As the Two Bulls Fire sent up a massive column of smoke over west Bend on June 7, Morgan Tien and his friends were hanging by the Awbrey Glen Golf Club pool just miles from the flames.
The 14-year-old amateur cinematographer hustled to his nearby home and sent his DJI Phantom — a small quadcopter carrying a GoPro camera — aloft. Launching the unmanned, four-prop helicopter from his back patio, Morgan captured aerial footage of the fire and then posted it to YouTube. It was a departure from the videos already up on his channel, mostly action reels of skateboarding and skiing, and it was a hit.
Viewers checked out the video “to see where the fire was and where it was moving,” Morgan said. They asked for more, and he responded, posting a second video the next day, June 8. The Two Bulls Fire burned 6,908 acres, mostly private timberland. The cause of the fire remains under investigation, with the Deschutes County Sheriff’s Office calling it likely arson.
Morgan’s drone flights prompted a response from the U.S. Forest Service and the U.S. Department of the Interior, which oversees the Bureau of Land Management. The agencies issued an interagency aviation safety alert June 25 to aviation operations around the country.
“Although the aircraft remained outside the (temporary flight restriction area), it serves as a reminder that this emerging hazard is becoming more common due to their reduction in cost and the public’s interest in fire and natural disasters,” the statement reads.
This month, federal wildfire officials followed up with a warning for drone operators that flying within or near wildfires could threaten the safety of firefighters on the ground and in the air.
Morgan isn’t the only person who has flown a drone near a wildfire this year. Fire officials also spotted drones at the Carlton Complex Fire in Washington and the Sand Fire in California, said Mike Ferris, spokesman for the Forest Service in Portland. Last year, there was only one drone seen at a wildfire.
“I can only anticipate that this is going to (continue to) increase,” he said.
For a couple of hundred dollars, people can purchase a drone and a high-definition camera. Morgan said he saved money he earned doing chores and yard work, as well as birthday money, to buy the Phantom and GoPro. The setup cost about $800.
Drones may be a problem for firefighters if the drones fly into restricted airspace over and near a wildfire, where air tankers and helicopters could be buzzing around, Ferris said. If firefighters spot a drone close to a fire, they may suspend the aerial delivery of retardant and water from air tankers and helicopters.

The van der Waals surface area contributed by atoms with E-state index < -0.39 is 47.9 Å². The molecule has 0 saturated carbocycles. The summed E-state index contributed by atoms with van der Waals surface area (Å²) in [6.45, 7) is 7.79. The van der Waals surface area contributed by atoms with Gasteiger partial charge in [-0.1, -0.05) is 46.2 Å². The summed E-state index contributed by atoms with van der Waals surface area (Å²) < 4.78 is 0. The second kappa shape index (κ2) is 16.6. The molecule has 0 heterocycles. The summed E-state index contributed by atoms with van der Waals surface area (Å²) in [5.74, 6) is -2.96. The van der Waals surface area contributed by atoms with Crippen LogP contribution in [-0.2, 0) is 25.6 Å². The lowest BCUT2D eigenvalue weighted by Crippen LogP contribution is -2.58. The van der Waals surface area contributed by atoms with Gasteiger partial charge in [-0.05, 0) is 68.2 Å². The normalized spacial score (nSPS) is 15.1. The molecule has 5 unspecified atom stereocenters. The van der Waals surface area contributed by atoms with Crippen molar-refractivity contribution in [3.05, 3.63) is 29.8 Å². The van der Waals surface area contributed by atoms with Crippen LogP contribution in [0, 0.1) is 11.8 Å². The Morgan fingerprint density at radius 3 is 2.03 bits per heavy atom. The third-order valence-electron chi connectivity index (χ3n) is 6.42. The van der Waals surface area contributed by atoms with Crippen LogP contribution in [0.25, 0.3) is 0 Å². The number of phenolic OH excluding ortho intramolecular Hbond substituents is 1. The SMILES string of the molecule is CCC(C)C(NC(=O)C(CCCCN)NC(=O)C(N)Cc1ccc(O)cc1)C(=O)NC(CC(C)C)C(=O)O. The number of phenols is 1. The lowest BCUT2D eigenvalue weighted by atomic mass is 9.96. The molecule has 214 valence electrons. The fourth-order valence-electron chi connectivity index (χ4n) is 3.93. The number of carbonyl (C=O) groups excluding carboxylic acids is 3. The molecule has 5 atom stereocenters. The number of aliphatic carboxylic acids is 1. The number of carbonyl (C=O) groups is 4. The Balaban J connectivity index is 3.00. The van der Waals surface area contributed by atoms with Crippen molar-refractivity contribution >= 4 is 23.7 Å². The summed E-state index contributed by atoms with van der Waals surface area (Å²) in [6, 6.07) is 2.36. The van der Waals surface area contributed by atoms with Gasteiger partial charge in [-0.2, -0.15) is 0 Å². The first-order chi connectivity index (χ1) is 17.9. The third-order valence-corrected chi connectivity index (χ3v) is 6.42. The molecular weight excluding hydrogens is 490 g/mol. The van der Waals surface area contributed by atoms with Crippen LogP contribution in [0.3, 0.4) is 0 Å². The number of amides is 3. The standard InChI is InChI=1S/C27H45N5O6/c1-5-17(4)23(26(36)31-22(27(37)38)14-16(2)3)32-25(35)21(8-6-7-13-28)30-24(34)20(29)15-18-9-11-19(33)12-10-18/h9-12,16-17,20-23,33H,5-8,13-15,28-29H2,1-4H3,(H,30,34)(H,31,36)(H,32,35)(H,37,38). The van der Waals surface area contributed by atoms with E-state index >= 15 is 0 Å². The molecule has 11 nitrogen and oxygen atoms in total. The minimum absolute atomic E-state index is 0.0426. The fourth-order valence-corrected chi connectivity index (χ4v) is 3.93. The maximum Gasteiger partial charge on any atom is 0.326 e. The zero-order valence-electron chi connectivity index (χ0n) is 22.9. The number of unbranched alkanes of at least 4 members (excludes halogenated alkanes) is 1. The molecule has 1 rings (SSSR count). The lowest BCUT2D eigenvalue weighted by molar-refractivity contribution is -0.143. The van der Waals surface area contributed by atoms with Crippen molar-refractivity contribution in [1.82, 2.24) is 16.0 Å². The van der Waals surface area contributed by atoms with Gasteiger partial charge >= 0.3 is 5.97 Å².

Although the drones are small, they could cause big aircraft to crash.
“We just want people to be aware and know the rules and know that it could become a hazard,” Ferris said.
There have been no reported collisions between airplanes or helicopters and drones in Central Oregon or the rest of the country, according to the Federal Aviation Administration.
Whereas people using a drone for business purposes need a waiver from the FAA, people using a drone for recreation don’t need such approval. They should fly safely and obey the law, according to the agency.
Morgan, the Bend teen, said he has read federal guidelines when it comes to when and where he can fly his Phantom.
He said he hasn’t been contacted by federal agencies about his Two Bulls Fire flights and said he’d fly again near another wildfire after making sure he was following rules and not violating any restrictions.
Like Ferris with the Forest Service, Morgan expects to see more people flying drones around events such as wildfires soon.
“We are just entering this realm of drones,” he said.
For many people, the term “drone” has a negative connotation, and Morgan said he thinks people tend to overreact to it. To him a drone simply is a radio-controlled helicopter with a camera on board.
“I don’t think that all drones should be looked down upon,” Morgan said.
For 18 years, Waldemar Frank, president of the Bend Aero Modelers club, has flown radio-controlled model airplanes. Wondering if new rules for drones will also put restrictions on his hobby, Frank is among those closely watching the rise of drones.
“Everything is still up in the air,” he said.
The club has a few people with quadcopters, which don’t require a runway like a model airplane, Frank said. He said there will likely be stricter FAA regulations for drones, but it’s unclear whether they will pertain to people flying radio airplanes in a club.
The Forest Service itself is interested in using drones to collect information about wildfires, such as determining perimeters and checking for spot fires.
The California Army National Guard flew predator drones on the Rim Fire, which burned in and near Yosemite National Park, last year. The drones there flew at more than 18,000 feet, above the temporary flight restriction area.
Ferris said the Forest Service may consider requests from private drone operators for an exception to flight restrictions, as it does for news helicopters, but flights into the temporary flight restriction area would have to be planned and approved.
One of the main concerns about drone flights such as those on the Two Bulls, Carlton Complex and Sand fires is that officials didn’t know when and where drones would be flying.
“It all comes down to communications, and in these three incidents (this year), we didn’t have any communications with the operators,” Ferris said.
Having used drones to monitor potato crops in Eastern Oregon, Bend-based drone consulting company Paradigm has worked closely with researchers and the FAA in planning flights, said David Blair, director of government and public relations for the company.
He said he would meet with firefighting agencies ahead of fire season to develop specific rules and procedures before flying a drone near or over a wildfire.
“These are complicated situations,” he said.
— Reporter: 541-617-7812, email@example.com